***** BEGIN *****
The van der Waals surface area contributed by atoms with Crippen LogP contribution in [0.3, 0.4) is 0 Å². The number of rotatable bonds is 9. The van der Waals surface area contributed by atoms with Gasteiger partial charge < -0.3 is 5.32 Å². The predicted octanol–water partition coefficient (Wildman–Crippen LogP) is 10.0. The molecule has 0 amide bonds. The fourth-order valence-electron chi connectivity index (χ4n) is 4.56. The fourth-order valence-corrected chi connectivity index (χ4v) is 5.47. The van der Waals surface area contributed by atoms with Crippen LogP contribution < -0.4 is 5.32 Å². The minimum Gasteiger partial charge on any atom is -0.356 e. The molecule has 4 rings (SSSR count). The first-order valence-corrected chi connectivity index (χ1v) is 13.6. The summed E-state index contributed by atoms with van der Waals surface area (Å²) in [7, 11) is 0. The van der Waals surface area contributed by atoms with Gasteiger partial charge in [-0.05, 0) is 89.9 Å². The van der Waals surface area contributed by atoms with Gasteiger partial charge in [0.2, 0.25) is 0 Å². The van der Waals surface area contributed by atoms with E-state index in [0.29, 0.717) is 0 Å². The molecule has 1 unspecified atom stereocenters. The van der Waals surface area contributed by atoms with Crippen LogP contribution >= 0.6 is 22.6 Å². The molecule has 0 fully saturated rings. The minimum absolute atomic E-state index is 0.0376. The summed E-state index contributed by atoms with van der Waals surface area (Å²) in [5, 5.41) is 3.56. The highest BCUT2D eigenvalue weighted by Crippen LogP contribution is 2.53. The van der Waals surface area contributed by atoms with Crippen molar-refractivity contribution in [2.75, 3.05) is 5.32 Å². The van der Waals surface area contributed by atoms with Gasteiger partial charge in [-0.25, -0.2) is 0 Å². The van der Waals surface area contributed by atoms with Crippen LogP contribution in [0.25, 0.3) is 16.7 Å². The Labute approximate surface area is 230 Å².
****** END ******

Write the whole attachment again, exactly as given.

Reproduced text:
The van der Waals surface area contributed by atoms with Crippen LogP contribution in [0.3, 0.4) is 0 Å². The number of rotatable bonds is 9. The van der Waals surface area contributed by atoms with Gasteiger partial charge < -0.3 is 5.32 Å². The predicted octanol–water partition coefficient (Wildman–Crippen LogP) is 10.0. The molecule has 0 amide bonds. The fourth-order valence-electron chi connectivity index (χ4n) is 4.56. The fourth-order valence-corrected chi connectivity index (χ4v) is 5.47. The van der Waals surface area contributed by atoms with Crippen LogP contribution < -0.4 is 5.32 Å². The minimum Gasteiger partial charge on any atom is -0.356 e. The molecule has 4 rings (SSSR count). The first-order valence-corrected chi connectivity index (χ1v) is 13.6. The summed E-state index contributed by atoms with van der Waals surface area (Å²) in [7, 11) is 0. The van der Waals surface area contributed by atoms with Gasteiger partial charge in [-0.05, 0) is 89.9 Å². The van der Waals surface area contributed by atoms with Gasteiger partial charge in [0.2, 0.25) is 0 Å². The van der Waals surface area contributed by atoms with E-state index in [0.29, 0.717) is 0 Å². The molecule has 1 unspecified atom stereocenters. The van der Waals surface area contributed by atoms with Crippen LogP contribution >= 0.6 is 22.6 Å². The molecule has 0 fully saturated rings. The minimum absolute atomic E-state index is 0.0376. The summed E-state index contributed by atoms with van der Waals surface area (Å²) in [5, 5.41) is 3.56. The highest BCUT2D eigenvalue weighted by Crippen LogP contribution is 2.53. The van der Waals surface area contributed by atoms with Crippen molar-refractivity contribution in [2.75, 3.05) is 5.32 Å². The van der Waals surface area contributed by atoms with Gasteiger partial charge in [-0.25, -0.2) is 0 Å². The van der Waals surface area contributed by atoms with Crippen LogP contribution in [0.25, 0.3) is 16.7 Å². The Labute approximate surface area is 230 Å².